The Most Electrifying Man In The History of Sports Entertainment
Dwayne Douglas Johnson was born on May 2nd, 1972 in Hayward, California to Ata and Rocky Johnson. Rocky, also a professional wrestler; is the son of “High Chief” Peter Maivia. In case you’re wondering, Peter was also a wrestler. Dwayne Johnson was born into an athletic bloodline and it’s shown since he was a teenager. In high school, he played for the football team, wrestled, and ran track and field. He was so good at football that after fielding offers from multiple schools, Johnson settled upon a full scholarship at The University of Miami to play defensive tackle.
He graduated The University of Miami with a General Studies Bachelors degree in criminology and physiology. I don’t want to question The Rock, because he could crush even my giant head in his hands, but what in the blue hell was his fallback there? Where was that career path headed? I like to imagine current day, gigantic as f—k The Rock rolling up to a crime scene or something in his beat up old jalopy like Mr. Incredible, shoulders pressed up against the roof of the car, unsatisfied sourpuss on his face. He’s drinking to get through every day, picking fights at bars and just destroying people. Sorry, I’m writing an article, not a pitch for The Rock’s next action movie.
[Note to self: remember that. Expand.]
After college, there was The Canadian Football League, because the NFL had no interest. The Rock played for The Calgary Stampeders, but was cut two months into the season. This was in 1995. Rocky Maivia, Dwayne Johnson’s first character, would debut a year later at Survivor Series in 1996. He was pushed to get over, but the fans couldn’t stand him. He was a way-too-cheesy good guy, always smiling from ear to ear. No one liked it. A popular chant during the time went something to the tune of, “Die Rocky, die!”
No matter how hard he tried, Rocky Maivia could not get the fans on his side. After suffering a knee injury in a match with Mankind, Rocky returned in 1997 as a heel. He rejected the fans, calling them out on their awful chants, eventually calling himself The Rock and joining The Nation of Domination. The Nation was a faction of African American wrestlers led by Ron Simmons, known at the time as Farooq. Then The Rock joined and everyone realized he could talk. Suddenly, Farooq was no longer the mouthpiece of the group, The Rock was.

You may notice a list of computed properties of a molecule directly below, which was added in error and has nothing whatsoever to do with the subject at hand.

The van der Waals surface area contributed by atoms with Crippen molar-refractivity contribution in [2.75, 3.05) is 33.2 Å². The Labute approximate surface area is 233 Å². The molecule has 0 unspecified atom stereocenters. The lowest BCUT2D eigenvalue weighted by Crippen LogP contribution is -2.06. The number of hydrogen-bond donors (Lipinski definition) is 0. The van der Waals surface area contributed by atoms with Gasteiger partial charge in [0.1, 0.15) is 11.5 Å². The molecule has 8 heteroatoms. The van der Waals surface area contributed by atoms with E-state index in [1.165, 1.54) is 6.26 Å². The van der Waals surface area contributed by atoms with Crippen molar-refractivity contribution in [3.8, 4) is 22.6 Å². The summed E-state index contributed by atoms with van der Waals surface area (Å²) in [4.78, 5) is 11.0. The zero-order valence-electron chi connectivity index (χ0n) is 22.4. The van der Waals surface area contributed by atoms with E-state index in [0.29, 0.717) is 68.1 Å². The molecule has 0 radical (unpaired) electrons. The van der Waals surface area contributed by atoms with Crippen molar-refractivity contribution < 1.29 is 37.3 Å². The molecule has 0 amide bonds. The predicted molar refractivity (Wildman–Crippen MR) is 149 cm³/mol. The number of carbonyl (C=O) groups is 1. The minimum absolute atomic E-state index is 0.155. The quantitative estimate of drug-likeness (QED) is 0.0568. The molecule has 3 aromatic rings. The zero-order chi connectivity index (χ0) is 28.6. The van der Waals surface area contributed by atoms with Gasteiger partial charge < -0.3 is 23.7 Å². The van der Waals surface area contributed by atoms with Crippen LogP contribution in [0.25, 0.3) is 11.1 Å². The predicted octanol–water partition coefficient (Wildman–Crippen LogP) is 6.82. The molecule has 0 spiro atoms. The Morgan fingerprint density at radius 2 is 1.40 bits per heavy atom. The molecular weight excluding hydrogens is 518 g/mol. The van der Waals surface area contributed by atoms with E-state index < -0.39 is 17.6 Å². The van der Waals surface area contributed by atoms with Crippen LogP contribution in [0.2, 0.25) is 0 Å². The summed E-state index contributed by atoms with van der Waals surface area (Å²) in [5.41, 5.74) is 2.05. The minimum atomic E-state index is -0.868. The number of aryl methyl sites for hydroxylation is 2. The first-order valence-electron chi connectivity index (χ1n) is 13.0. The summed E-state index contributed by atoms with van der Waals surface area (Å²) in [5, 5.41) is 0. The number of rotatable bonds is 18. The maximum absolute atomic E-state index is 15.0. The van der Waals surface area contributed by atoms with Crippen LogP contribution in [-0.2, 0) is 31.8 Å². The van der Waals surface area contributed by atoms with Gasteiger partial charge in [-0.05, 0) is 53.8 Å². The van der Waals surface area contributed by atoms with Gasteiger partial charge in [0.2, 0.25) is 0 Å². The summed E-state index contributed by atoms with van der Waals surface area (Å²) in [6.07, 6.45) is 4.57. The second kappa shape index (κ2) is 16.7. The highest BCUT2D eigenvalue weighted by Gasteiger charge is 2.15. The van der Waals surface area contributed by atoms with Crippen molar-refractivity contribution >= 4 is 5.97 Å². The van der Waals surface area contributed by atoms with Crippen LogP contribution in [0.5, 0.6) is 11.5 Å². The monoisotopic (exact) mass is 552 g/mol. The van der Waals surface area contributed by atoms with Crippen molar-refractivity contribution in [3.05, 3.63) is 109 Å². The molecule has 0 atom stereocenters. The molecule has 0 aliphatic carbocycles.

He came out and stole the spotlight, which only motivated the rest of the guys in The Nation to go out and try and steal it back. This led to one of the best feuds I ever had the pleasure of watching weekly in The Nation of Domination vs. the Triple H led D-Generation X. With Triple H the clear leader of his faction, the choice was made to put The Rock against him, settling the question of who was the leader, Farooq or Rock once and for all. I love Ron Simmons, but he was never the best on the microphone. Long promos from him would’ve been like nails on a chalkboard: just awful.
The Rock vs. Triple H was one of those feuds that always seemed to fire on all cylinders. If you’re interested, all you have to do is Google: The Rock vs. Triple H. Every match they had, whether it was a straight up one on one, a ladder match, an ironman match, or any of the others they took part in together, The Rock and Triple H always brought the house down. The WWE itself, on the network, traces the origins of the feud back to Austin getting injured around the time of the infamous Rikishi runs over Stone Cold Steve Austin segment. The injury took Stone Cold out for an extended period of time, leaving an empty space to be filled at the top. The Rock and Triple H had their shot to step up and steal the spotlight, and that’s all they ever did from that moment on.
Look at The Rock, or Dwayne Johnson, or The People’s Champion, or The Most Electrifying Man In Sports Entertainment, or whatever you want to call him. Not only did he steal the WWE spotlight time and time again, but he stole Hollywood’s as well. He was the highest-grossing actor of 2013 with Snitch, GI Joe: Retaliation, Fast and Furious 6, Pain and Gain, and Empire State, which I believe earned twelve dollars and forty-five cents in theaters. Anyone else ever see that movie? It was so weird. Like somebody chopped the s—t out of it. There was definitely a lot on that cutting room floor.
As a wrestling fan, I know that a lot of people resented him for leaving WWE in the first place to pursue films. He drew and still draws a lot of the same scorn that CM Punk is dealing with as he hopes to transition successfully into the UFC. Except all anyone wished upon The Rock was that he failed, which was messed up enough. Now people are wishing physical harm on CM Punk. I don’t understand that at all. It’s ironic how territorial wrestling fans are. They don’t want any of their guys to go anywhere else besides the ring, but these are living, breathing men. They have goals. The Rock had a goal.
He went out and laid claim to millions…and MILLIONS of fans, and we all fell for it. That’s how charismatic he is. He told us we were his fans, and we were like, “F–K YEAH, WE ARE!”
Fifteen years ago, I never thought I’d see a world where you could turn on any random channel and see Dwayne Johnson. Whether it is in a wrestling ring, in a movie, or in a television show, The Rock is everywhere today.
He is The People’s Champion, after all. Why wouldn’t we want to see him all over the place?